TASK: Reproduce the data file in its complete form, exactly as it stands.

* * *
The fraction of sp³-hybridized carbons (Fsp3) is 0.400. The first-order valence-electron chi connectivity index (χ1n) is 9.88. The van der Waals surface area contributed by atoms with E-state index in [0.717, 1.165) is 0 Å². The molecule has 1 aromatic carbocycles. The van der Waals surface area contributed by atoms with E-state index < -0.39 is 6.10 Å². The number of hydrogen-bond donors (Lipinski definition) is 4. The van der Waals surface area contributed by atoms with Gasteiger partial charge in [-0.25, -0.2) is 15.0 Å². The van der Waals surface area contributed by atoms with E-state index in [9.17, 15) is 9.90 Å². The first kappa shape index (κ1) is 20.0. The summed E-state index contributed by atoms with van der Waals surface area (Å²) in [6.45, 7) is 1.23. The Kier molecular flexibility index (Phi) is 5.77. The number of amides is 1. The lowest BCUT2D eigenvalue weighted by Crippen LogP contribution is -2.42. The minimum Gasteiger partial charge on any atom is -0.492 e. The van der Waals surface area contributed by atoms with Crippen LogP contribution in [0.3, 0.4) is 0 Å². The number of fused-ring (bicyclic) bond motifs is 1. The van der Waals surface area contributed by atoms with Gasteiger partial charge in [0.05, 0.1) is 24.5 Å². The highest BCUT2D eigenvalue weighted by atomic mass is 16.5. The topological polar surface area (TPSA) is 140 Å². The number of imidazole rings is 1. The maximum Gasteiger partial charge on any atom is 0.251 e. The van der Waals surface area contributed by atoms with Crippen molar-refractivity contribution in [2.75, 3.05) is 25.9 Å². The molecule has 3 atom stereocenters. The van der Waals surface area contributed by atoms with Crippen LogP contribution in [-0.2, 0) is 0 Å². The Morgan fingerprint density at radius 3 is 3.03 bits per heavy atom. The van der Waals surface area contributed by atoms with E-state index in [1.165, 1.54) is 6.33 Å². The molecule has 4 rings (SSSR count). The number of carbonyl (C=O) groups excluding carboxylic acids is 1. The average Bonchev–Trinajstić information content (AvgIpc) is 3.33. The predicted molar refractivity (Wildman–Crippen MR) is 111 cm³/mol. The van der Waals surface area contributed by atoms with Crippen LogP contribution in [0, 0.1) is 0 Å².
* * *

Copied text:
The fraction of sp³-hybridized carbons (Fsp3) is 0.400. The first-order valence-electron chi connectivity index (χ1n) is 9.88. The van der Waals surface area contributed by atoms with E-state index in [0.717, 1.165) is 0 Å². The molecule has 1 aromatic carbocycles. The van der Waals surface area contributed by atoms with E-state index < -0.39 is 6.10 Å². The number of hydrogen-bond donors (Lipinski definition) is 4. The van der Waals surface area contributed by atoms with Gasteiger partial charge in [-0.25, -0.2) is 15.0 Å². The van der Waals surface area contributed by atoms with E-state index in [9.17, 15) is 9.90 Å². The first kappa shape index (κ1) is 20.0. The summed E-state index contributed by atoms with van der Waals surface area (Å²) in [6.45, 7) is 1.23. The Kier molecular flexibility index (Phi) is 5.77. The number of amides is 1. The lowest BCUT2D eigenvalue weighted by Crippen LogP contribution is -2.42. The minimum Gasteiger partial charge on any atom is -0.492 e. The van der Waals surface area contributed by atoms with Crippen LogP contribution in [0.3, 0.4) is 0 Å². The number of fused-ring (bicyclic) bond motifs is 1. The van der Waals surface area contributed by atoms with Gasteiger partial charge in [0.05, 0.1) is 24.5 Å². The highest BCUT2D eigenvalue weighted by atomic mass is 16.5. The topological polar surface area (TPSA) is 140 Å². The number of imidazole rings is 1. The maximum Gasteiger partial charge on any atom is 0.251 e. The van der Waals surface area contributed by atoms with Crippen molar-refractivity contribution in [2.75, 3.05) is 25.9 Å². The molecule has 3 atom stereocenters. The van der Waals surface area contributed by atoms with Crippen LogP contribution in [-0.2, 0) is 0 Å². The Morgan fingerprint density at radius 3 is 3.03 bits per heavy atom. The van der Waals surface area contributed by atoms with E-state index in [1.165, 1.54) is 6.33 Å². The molecule has 4 rings (SSSR count). The number of carbonyl (C=O) groups excluding carboxylic acids is 1. The average Bonchev–Trinajstić information content (AvgIpc) is 3.33. The predicted molar refractivity (Wildman–Crippen MR) is 111 cm³/mol. The van der Waals surface area contributed by atoms with Crippen LogP contribution in [0, 0.1) is 0 Å².